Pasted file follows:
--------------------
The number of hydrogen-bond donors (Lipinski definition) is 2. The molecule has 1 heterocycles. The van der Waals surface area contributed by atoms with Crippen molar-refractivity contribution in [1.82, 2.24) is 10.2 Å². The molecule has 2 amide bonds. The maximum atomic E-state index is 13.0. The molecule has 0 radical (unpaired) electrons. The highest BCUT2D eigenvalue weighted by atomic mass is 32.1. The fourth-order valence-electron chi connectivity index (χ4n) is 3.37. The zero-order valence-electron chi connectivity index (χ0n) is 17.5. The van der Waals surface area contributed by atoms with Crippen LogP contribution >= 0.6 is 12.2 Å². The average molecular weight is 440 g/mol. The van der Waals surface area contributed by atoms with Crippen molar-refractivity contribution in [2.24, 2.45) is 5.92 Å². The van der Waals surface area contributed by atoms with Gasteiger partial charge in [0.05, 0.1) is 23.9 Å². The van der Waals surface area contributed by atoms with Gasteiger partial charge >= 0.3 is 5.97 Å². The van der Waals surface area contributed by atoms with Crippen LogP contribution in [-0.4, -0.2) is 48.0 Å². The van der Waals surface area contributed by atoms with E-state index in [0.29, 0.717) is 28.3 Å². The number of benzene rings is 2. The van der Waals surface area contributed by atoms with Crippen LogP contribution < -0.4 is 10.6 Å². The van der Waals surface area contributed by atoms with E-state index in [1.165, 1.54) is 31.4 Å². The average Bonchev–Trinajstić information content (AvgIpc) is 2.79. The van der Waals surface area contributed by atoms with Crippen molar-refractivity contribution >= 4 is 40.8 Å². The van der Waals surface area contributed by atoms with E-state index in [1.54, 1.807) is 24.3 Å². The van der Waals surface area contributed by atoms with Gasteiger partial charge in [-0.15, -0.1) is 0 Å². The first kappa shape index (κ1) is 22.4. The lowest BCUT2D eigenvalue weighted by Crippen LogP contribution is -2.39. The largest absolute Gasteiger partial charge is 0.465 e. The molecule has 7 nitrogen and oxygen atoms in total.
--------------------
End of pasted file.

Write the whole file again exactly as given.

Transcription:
The number of hydrogen-bond donors (Lipinski definition) is 2. The molecule has 1 heterocycles. The van der Waals surface area contributed by atoms with Crippen molar-refractivity contribution in [1.82, 2.24) is 10.2 Å². The molecule has 2 amide bonds. The maximum atomic E-state index is 13.0. The molecule has 0 radical (unpaired) electrons. The highest BCUT2D eigenvalue weighted by atomic mass is 32.1. The fourth-order valence-electron chi connectivity index (χ4n) is 3.37. The zero-order valence-electron chi connectivity index (χ0n) is 17.5. The van der Waals surface area contributed by atoms with Crippen LogP contribution >= 0.6 is 12.2 Å². The average molecular weight is 440 g/mol. The van der Waals surface area contributed by atoms with Crippen molar-refractivity contribution in [2.24, 2.45) is 5.92 Å². The van der Waals surface area contributed by atoms with Gasteiger partial charge in [0.05, 0.1) is 23.9 Å². The van der Waals surface area contributed by atoms with Gasteiger partial charge >= 0.3 is 5.97 Å². The van der Waals surface area contributed by atoms with Crippen LogP contribution in [-0.4, -0.2) is 48.0 Å². The van der Waals surface area contributed by atoms with E-state index in [0.29, 0.717) is 28.3 Å². The number of benzene rings is 2. The van der Waals surface area contributed by atoms with Crippen LogP contribution < -0.4 is 10.6 Å². The van der Waals surface area contributed by atoms with E-state index in [1.165, 1.54) is 31.4 Å². The average Bonchev–Trinajstić information content (AvgIpc) is 2.79. The van der Waals surface area contributed by atoms with Crippen molar-refractivity contribution >= 4 is 40.8 Å². The van der Waals surface area contributed by atoms with E-state index in [1.54, 1.807) is 24.3 Å². The van der Waals surface area contributed by atoms with Gasteiger partial charge in [-0.15, -0.1) is 0 Å². The first kappa shape index (κ1) is 22.4. The lowest BCUT2D eigenvalue weighted by Crippen LogP contribution is -2.39. The largest absolute Gasteiger partial charge is 0.465 e. The molecule has 7 nitrogen and oxygen atoms in total.